Oliver Judd and Betty Sanchez Torres argue that despite a recovery in prices, banking sector securities continue to offer value so long as a deeper recession is avoided.
Read this article to understand:
- Why the recovery in bank securities may have further to go
- Why banks look well placed to weather shallow recessions
- Why bank bond spreads look attractive relative to non-financial corporate debt
Risk assets have enjoyed a positive start to the year with both equities and corporate bonds delivering strong returns.
The MSCI All-Country World equity index climbed 7.1 per cent in January, its second-best monthly performance in more than two years and the best start to a year since 2019.1 Corporate bonds have also rallied hard.
Sectors hit hardest during the first three quarters of 2022 have fared particularly well as investors continued to be lured back into riskier assets. However, the rally has been broad based with other sectors also joining the party, including banks and other financials.
Expectations lenders’ profits will continue to be boosted by higher interest rates, as well as optimism that recessions will prove shallower than seemed likely in the autumn, mean the recovery in banking securities looks to have further to go.
In this Q&A, Oliver Judd (OJ) and Betty Sanchez Torres (BST), respectively co-head of global credit research and global equity analyst covering financials at Aviva Investors, give their thoughts on the outlook for the sector.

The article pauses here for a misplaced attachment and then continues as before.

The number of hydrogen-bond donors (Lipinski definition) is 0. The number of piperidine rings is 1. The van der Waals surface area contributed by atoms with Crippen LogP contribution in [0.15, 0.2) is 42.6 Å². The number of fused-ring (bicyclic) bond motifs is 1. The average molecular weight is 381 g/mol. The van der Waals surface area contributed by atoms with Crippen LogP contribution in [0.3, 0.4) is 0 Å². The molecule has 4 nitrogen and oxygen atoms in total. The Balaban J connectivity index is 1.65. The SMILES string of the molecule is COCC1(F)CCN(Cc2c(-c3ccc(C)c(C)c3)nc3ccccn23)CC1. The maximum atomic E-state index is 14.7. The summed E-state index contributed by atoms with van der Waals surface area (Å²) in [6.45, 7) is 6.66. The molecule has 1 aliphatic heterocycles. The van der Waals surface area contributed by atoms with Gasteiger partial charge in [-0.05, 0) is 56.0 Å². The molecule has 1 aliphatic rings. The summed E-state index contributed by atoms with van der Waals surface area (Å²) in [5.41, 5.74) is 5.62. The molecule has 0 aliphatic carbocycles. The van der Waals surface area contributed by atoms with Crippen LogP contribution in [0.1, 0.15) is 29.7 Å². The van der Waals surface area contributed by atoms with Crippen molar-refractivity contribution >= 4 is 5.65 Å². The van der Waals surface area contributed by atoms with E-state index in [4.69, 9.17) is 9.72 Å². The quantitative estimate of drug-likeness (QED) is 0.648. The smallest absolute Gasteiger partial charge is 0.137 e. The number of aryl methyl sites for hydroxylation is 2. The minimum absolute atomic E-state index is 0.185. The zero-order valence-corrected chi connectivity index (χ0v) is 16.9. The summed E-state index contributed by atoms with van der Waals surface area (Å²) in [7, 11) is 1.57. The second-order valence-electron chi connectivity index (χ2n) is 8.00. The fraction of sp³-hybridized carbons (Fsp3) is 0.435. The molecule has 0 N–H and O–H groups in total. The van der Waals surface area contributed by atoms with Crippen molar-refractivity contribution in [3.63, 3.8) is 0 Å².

How are banks placed to weather a tough macroeconomic environment?
OJ: Our corporate bond portfolios have had an overweight allocation to the banking sector for some time. While we appear to be heading for choppy economic waters, banks’ balance sheets are generally healthy. Earnings are being supported by a big improvement in net interest margins following the substantial rise in interest rates, while market volatility has been boosted investment banking revenues.
Banks are in a position of strength and should have plenty of scope to build up provisions should they deem it necessary
This means banks are in a position of strength and should have plenty of scope to build up provisions should they deem it necessary. All told, they look well placed to ride out any economic headwinds, at least for the next year or so.
BST: From an equities perspective, the sector is facing a fair degree of uncertainty, especially as to the severity of any recession. But as Oliver says, most lenders already have decent cushions with a lot of the reserves taken at the outbreak of COVID-19 still sitting on balance sheets. While provisions will rise as firms factor in a recession, we see limited risk of heavy losses forcing cuts to shareholder pay-outs. Likewise, banks should be able to avoid having to raise equity, especially when you consider the extent to which capital positions have been strengthened since the financial crisis.